A broad range of civil rights organizations, faith leaders and residents are stepping up pressure on Gov. Larry Hogan to reconsider his opposition to the resettling of Syrian refugees in Maryland.
On Friday, several dozen protesters rallied on Lawyer's Mall in Annapolis, between the governor's mansion and the State House, bellowing "Ho, Ho, Hey, Hey, Welcome to the U.S.A." On Monday, the Maryland chapter of the Syrian American Council is planning another demonstration to call on Hogan to meet with a Syrian refugee family who has already relocated to the state.
"We hope that after meeting this family, Governor Hogan will reconsider his position," said Omar Hossino, a spokesman for the council. "Even if he doesn't change his opinion immediately, we think if he meets the newest residents of Maryland he could learn about them and understand more and it will open a dialogue."
Hogan this week joined a group of largely Republican governors who contend that the federal government should not allow the resettlement of additional refugees who might pose a security risk. Hogan asked for resettlements to be halted until the U.S. government can provide assurances refugees are thoroughly vetted.
Hogan's office reiterated that stance on Friday. "The governor's first priority is the safety and security of Marylanders, and that will never change," spokesman Matthew A. Clark said.
The debate emerged following the terrorist attacks in Paris left 130 dead. The Islamic State, based in Syria and Iraq, has claimed responsibility.
While governors can protest, they have little power to block the resettlement of refugees in their states. U.S. House Republicans and some Democrats voted overwhelmingly Thursday for legislation to stop the resettlements, but President Barack Obama has said he would veto such a measure.
Hossino said refugees are fleeing Syria in fear of ISIS, government and rebel forces, and "want more than anyone a rigorous resettlement process to make sure everyone is safe and secure."
The council expects to be joined on Monday by representatives from the Anti-Defamation League, faith leaders and activists from the American Civil Liberties Union and NAACP.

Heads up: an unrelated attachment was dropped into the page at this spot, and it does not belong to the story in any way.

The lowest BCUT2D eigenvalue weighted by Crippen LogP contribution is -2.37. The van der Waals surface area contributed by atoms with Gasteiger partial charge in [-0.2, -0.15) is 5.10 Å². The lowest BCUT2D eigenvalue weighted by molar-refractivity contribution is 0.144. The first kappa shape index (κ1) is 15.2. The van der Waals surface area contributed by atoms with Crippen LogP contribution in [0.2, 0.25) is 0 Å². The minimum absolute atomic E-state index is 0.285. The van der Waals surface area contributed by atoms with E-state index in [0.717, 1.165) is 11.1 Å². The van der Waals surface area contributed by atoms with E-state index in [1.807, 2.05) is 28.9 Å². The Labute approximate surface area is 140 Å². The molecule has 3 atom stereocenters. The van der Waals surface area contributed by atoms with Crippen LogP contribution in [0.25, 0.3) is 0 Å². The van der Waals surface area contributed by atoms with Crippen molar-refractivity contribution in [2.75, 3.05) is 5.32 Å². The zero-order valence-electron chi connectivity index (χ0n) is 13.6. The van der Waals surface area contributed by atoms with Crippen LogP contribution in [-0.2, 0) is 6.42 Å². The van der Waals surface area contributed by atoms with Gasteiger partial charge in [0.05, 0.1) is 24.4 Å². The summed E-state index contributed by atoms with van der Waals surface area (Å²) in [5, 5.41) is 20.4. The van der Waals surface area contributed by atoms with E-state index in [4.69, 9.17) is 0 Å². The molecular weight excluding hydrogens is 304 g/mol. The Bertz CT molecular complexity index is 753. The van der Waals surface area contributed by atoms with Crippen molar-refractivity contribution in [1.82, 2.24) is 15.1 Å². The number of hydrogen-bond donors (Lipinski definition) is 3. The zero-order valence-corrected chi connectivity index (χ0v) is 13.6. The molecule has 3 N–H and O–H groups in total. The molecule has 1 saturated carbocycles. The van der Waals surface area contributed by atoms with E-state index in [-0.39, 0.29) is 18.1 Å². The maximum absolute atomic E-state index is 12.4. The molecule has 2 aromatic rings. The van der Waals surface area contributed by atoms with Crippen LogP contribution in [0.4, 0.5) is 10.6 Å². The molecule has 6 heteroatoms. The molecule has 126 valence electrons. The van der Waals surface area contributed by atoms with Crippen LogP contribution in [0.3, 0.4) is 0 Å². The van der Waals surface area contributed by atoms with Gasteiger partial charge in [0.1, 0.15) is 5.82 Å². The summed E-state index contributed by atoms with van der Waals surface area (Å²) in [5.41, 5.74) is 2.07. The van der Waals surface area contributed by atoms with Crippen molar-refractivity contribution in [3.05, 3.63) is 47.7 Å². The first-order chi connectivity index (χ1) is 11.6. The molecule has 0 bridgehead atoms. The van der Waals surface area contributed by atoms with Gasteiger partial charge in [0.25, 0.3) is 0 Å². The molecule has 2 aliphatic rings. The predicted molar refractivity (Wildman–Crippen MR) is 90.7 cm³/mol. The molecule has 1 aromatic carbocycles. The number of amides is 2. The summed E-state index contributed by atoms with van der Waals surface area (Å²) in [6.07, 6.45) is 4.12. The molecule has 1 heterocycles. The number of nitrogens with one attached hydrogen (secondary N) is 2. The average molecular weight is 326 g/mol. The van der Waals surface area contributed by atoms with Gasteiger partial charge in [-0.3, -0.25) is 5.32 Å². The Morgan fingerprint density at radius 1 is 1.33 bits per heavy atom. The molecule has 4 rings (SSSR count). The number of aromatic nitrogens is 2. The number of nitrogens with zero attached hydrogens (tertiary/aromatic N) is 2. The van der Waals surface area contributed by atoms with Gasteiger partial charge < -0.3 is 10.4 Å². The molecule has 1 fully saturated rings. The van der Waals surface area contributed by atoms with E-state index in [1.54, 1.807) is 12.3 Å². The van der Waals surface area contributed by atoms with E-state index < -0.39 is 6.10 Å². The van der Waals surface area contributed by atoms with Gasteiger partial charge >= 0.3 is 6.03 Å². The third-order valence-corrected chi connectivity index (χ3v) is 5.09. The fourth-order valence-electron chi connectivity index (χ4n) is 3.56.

The governor has received a significant number of letters and emails on the issue in recent days. His office didn't respond to a question about meeting with the Syrian family.
The Howard County Council's four Democrats sent an open letter to Hogan on Friday, saying they were "alarmed" by Hogan's request "to close Maryland to Syrian men, women, and children seeking refuge in our state."
And Baltimore Mayor Stephanie Rawlings-Blake signed an a open letter to Congress on Friday, along with 62 mayors from 28 states, the District of Columbia and Puerto Rico, urging lawmakers to allow Syrian refugees to come to the United States once they have completed the screening process.
The mayor has heard "overwhelming support for her belief that we must hold firm to our values as Americans and continue to be welcoming to refugees fleeing crisis," said Howard Libit, the mayor's spokesman. "The concept that virtually all our ancestors immigrated to this country at one time is resonating with people in Baltimore City and Maryland."
St. Mary's College political scientist Todd Eberly said the issue resonates with the public, even those with no direct ties to the refugees, especially as political leaders draw so much attention to it.
He said Republicans, in opposing Obama's efforts to take in 10,000 refugees, have stoked fears in ordinary Americans that intensified after the terrorist attacks in Paris.
Democrats, meanwhile, have used the events to drum up compassion, he said.
"You can play to the fears of people to generate support, and on the other side, you have folks saying this is just not what America should be doing. People are under attack and being persecuted and we should open our doors to them," Eberly said. "Any time the two parties have the opportunity to present voters with such a black-and-white choice, they leap on it."
About 50 people rallying in Annapolis on Friday said they believe Hogan's move reflects badly on the state.
Rudwan Abu-rumman, president of the Anne Arundel County Muslim Council, said Hogan was jumping on a bandwagon with other Republicans instead of thoughtfully considering the impact of his request.
"This is not about ISIS — this is about dirty politics," said Abu-rumman, who came to the U.S. from Jordan in 1990.
Jim Stricker of Harwood said he organized the demonstration through social media with help from the liberal group moveon.org.
The protest was briefly interrupted by Rodney DeShong, who began shouting that people should pay more attention to issues facing the veterans and the homeless. The group of protesters chanted "Compassion is courage" until police walked DeShong away from the gathering.
"Is it not in our best interests to welcome Syrian refugees?" a demonstrator, Tim Patrick, asked the crowd. "It is a Christian principle, it is a Muslim principle, it is a Jewish principle to do unto others as you would have them do unto you."
Baltimore Sun Media Group reporters Rema Rahman and Amanda Yeager contributed to this article.